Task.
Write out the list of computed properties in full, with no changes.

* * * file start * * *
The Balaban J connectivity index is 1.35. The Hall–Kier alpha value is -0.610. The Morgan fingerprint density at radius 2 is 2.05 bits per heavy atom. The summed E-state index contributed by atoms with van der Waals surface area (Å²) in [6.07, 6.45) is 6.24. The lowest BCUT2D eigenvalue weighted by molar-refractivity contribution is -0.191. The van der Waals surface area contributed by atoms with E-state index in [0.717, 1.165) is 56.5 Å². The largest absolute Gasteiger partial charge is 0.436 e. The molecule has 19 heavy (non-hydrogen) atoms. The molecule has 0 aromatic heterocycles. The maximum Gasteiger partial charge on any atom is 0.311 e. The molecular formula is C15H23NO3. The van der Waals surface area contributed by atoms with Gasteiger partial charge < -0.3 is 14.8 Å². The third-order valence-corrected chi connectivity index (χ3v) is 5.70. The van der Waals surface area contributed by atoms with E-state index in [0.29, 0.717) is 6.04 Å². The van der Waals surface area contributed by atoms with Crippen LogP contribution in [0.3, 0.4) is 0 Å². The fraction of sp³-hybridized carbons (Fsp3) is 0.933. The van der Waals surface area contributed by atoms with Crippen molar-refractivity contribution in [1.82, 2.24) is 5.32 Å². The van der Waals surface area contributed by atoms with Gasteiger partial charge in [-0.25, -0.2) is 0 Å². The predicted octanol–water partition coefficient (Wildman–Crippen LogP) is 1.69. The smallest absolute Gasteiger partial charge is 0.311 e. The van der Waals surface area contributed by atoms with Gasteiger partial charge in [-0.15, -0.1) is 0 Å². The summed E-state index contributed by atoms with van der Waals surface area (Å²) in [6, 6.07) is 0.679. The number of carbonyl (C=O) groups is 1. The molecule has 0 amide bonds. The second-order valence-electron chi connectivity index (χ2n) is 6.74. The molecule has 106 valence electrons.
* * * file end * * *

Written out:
The Balaban J connectivity index is 1.35. The Hall–Kier alpha value is -0.610. The Morgan fingerprint density at radius 2 is 2.05 bits per heavy atom. The summed E-state index contributed by atoms with van der Waals surface area (Å²) in [6.07, 6.45) is 6.24. The lowest BCUT2D eigenvalue weighted by molar-refractivity contribution is -0.191. The van der Waals surface area contributed by atoms with E-state index in [0.717, 1.165) is 56.5 Å². The largest absolute Gasteiger partial charge is 0.436 e. The molecule has 19 heavy (non-hydrogen) atoms. The molecule has 0 aromatic heterocycles. The maximum Gasteiger partial charge on any atom is 0.311 e. The molecular formula is C15H23NO3. The van der Waals surface area contributed by atoms with Gasteiger partial charge < -0.3 is 14.8 Å². The third-order valence-corrected chi connectivity index (χ3v) is 5.70. The van der Waals surface area contributed by atoms with E-state index in [0.29, 0.717) is 6.04 Å². The van der Waals surface area contributed by atoms with Crippen LogP contribution in [0.3, 0.4) is 0 Å². The fraction of sp³-hybridized carbons (Fsp3) is 0.933. The van der Waals surface area contributed by atoms with Crippen molar-refractivity contribution in [1.82, 2.24) is 5.32 Å². The van der Waals surface area contributed by atoms with Gasteiger partial charge in [-0.25, -0.2) is 0 Å². The predicted octanol–water partition coefficient (Wildman–Crippen LogP) is 1.69. The smallest absolute Gasteiger partial charge is 0.311 e. The van der Waals surface area contributed by atoms with Gasteiger partial charge in [-0.15, -0.1) is 0 Å². The summed E-state index contributed by atoms with van der Waals surface area (Å²) in [6, 6.07) is 0.679. The number of carbonyl (C=O) groups is 1. The molecule has 0 amide bonds. The second-order valence-electron chi connectivity index (χ2n) is 6.74. The molecule has 106 valence electrons.